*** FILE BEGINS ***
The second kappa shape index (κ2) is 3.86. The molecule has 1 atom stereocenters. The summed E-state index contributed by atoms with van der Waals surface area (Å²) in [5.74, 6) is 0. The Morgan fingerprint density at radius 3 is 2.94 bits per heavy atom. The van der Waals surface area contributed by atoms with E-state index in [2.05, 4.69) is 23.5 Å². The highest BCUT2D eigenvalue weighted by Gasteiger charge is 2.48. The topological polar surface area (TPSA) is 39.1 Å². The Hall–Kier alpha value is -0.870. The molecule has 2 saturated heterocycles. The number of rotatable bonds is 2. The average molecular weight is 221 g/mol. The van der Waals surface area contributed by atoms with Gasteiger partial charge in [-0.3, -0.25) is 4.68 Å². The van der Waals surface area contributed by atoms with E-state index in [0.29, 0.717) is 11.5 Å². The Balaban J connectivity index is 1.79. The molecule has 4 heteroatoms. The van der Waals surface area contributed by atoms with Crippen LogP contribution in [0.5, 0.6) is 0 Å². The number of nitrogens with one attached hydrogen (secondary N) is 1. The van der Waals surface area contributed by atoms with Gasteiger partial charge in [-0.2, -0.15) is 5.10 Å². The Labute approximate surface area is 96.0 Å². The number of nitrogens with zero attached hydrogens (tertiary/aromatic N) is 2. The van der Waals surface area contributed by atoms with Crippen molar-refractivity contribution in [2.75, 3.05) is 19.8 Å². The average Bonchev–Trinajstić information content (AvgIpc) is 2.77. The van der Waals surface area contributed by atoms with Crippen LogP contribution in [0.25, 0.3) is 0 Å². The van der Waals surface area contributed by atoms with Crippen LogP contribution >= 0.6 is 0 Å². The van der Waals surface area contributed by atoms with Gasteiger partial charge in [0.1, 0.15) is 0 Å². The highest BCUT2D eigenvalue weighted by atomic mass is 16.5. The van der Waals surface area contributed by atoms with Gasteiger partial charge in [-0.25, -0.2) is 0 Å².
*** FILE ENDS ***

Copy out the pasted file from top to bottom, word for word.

The second kappa shape index (κ2) is 3.86. The molecule has 1 atom stereocenters. The summed E-state index contributed by atoms with van der Waals surface area (Å²) in [5.74, 6) is 0. The Morgan fingerprint density at radius 3 is 2.94 bits per heavy atom. The van der Waals surface area contributed by atoms with E-state index in [2.05, 4.69) is 23.5 Å². The highest BCUT2D eigenvalue weighted by Gasteiger charge is 2.48. The topological polar surface area (TPSA) is 39.1 Å². The Hall–Kier alpha value is -0.870. The molecule has 2 saturated heterocycles. The number of rotatable bonds is 2. The average molecular weight is 221 g/mol. The van der Waals surface area contributed by atoms with Gasteiger partial charge in [-0.3, -0.25) is 4.68 Å². The van der Waals surface area contributed by atoms with E-state index in [0.29, 0.717) is 11.5 Å². The Balaban J connectivity index is 1.79. The molecule has 4 heteroatoms. The van der Waals surface area contributed by atoms with Crippen LogP contribution in [0.5, 0.6) is 0 Å². The number of nitrogens with one attached hydrogen (secondary N) is 1. The van der Waals surface area contributed by atoms with Gasteiger partial charge in [-0.2, -0.15) is 5.10 Å². The Labute approximate surface area is 96.0 Å². The number of nitrogens with zero attached hydrogens (tertiary/aromatic N) is 2. The van der Waals surface area contributed by atoms with Crippen molar-refractivity contribution in [2.75, 3.05) is 19.8 Å². The average Bonchev–Trinajstić information content (AvgIpc) is 2.77. The van der Waals surface area contributed by atoms with Crippen LogP contribution in [0.25, 0.3) is 0 Å². The van der Waals surface area contributed by atoms with Crippen LogP contribution >= 0.6 is 0 Å². The van der Waals surface area contributed by atoms with Gasteiger partial charge in [0.1, 0.15) is 0 Å². The highest BCUT2D eigenvalue weighted by atomic mass is 16.5. The van der Waals surface area contributed by atoms with Gasteiger partial charge in [-0.25, -0.2) is 0 Å².